Think about the last three times you became upset about something in your personal life. It's almost a certainty that at least one of those situations was caused by the fact that your limits were crossed. You probably didn't articulate those limits in advance. For example, your neighbor comes over unannounced to chat. You have only a few minutes to spare, but you fail to tell your visitor. Out of kindness, you listen while your blood pressure rises as the neighbor talks for an hour.
-Michael C. Donaldson, Negotiating for Dummies
In the beginning, I thought inviting people to lunch was a good idea. Then at one of the lunches, I found out that an individual had worked the overnight shift, changed out of uniform, and caught a couple of hours of sleep prior to joining me for lunch. This person didn't have enough time to go home and come back for our lunch, and didn't want to miss the opportunity to accept a lunch invitation from the CEO. From that day forward, I knew that I had to have meals with staff members at rotating hours to fit into their schedules, not into mine. Even to listen, you have to make yourself available to the logistic needs of others.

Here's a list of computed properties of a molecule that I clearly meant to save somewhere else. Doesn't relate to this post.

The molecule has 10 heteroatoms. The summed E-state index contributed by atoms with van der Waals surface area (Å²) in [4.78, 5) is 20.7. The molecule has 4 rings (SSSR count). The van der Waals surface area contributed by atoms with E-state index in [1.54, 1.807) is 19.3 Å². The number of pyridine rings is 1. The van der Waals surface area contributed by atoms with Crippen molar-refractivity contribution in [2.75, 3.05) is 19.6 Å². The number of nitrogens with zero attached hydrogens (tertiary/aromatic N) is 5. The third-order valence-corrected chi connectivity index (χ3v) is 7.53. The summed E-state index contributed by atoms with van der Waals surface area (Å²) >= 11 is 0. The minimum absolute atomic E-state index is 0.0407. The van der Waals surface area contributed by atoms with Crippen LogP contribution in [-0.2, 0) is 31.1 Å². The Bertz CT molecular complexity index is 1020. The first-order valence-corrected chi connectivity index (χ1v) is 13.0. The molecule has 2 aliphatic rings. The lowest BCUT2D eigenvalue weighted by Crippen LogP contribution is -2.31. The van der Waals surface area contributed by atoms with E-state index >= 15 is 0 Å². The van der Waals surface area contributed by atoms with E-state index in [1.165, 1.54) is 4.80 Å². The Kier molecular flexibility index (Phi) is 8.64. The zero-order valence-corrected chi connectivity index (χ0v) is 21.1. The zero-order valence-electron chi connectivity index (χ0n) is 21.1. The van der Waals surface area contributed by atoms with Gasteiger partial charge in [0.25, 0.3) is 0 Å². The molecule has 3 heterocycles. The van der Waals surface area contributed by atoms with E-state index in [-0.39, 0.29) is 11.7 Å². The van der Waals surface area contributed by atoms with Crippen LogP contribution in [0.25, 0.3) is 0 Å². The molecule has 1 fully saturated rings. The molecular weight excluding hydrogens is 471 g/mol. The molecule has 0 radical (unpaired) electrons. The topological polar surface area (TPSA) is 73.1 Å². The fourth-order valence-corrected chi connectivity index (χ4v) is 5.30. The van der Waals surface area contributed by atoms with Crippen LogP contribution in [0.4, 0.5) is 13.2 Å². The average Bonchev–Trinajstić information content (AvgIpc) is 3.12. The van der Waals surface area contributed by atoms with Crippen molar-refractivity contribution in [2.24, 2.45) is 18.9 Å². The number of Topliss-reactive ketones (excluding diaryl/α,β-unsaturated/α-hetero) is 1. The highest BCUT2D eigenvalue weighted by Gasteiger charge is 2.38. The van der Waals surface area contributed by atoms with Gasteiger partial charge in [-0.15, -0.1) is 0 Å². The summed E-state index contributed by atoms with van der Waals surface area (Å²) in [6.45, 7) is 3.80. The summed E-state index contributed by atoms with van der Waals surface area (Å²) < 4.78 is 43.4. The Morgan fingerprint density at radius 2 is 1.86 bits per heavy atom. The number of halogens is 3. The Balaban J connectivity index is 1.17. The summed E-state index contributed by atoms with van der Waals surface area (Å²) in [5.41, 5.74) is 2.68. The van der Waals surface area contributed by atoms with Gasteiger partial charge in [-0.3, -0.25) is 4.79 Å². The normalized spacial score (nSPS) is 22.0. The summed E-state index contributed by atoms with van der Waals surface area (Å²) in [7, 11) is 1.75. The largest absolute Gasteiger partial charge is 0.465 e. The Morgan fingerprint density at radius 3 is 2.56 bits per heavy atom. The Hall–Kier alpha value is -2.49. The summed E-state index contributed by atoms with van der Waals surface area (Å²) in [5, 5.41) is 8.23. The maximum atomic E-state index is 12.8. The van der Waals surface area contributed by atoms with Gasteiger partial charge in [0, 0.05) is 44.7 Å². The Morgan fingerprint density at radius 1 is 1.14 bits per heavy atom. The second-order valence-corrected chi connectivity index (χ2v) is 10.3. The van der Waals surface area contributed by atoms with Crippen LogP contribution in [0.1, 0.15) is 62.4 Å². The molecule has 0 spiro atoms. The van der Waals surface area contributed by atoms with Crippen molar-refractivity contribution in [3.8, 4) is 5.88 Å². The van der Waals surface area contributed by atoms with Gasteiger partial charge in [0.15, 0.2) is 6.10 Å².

-Dr. David Feinberg, former CEO of the UCLA Hospital System, quoted in Prescription for Excellence
Validate customers' decisions. Even if you do not agree with customers' choices, always validate their decisions. If the vacuum salesperson was not able to make the sale, he could validate the customer's decision by saying, "I understand how you feel. This brand is costly."
- Renee Evenson, Customer Service Training 101
Happiness in the workplace has a lot more to do with you than you may think, and less to do with the workplace itself. What makes you genuinely happy in your job surprisingly isn't about promotions or higher pay. It's not the things that happen to us; instead, we all create our own personal experiences. Srikumar Rao, the author of Happiness at Work states, "The knowledge that we are responsible for living the life we have is our most powerful tool."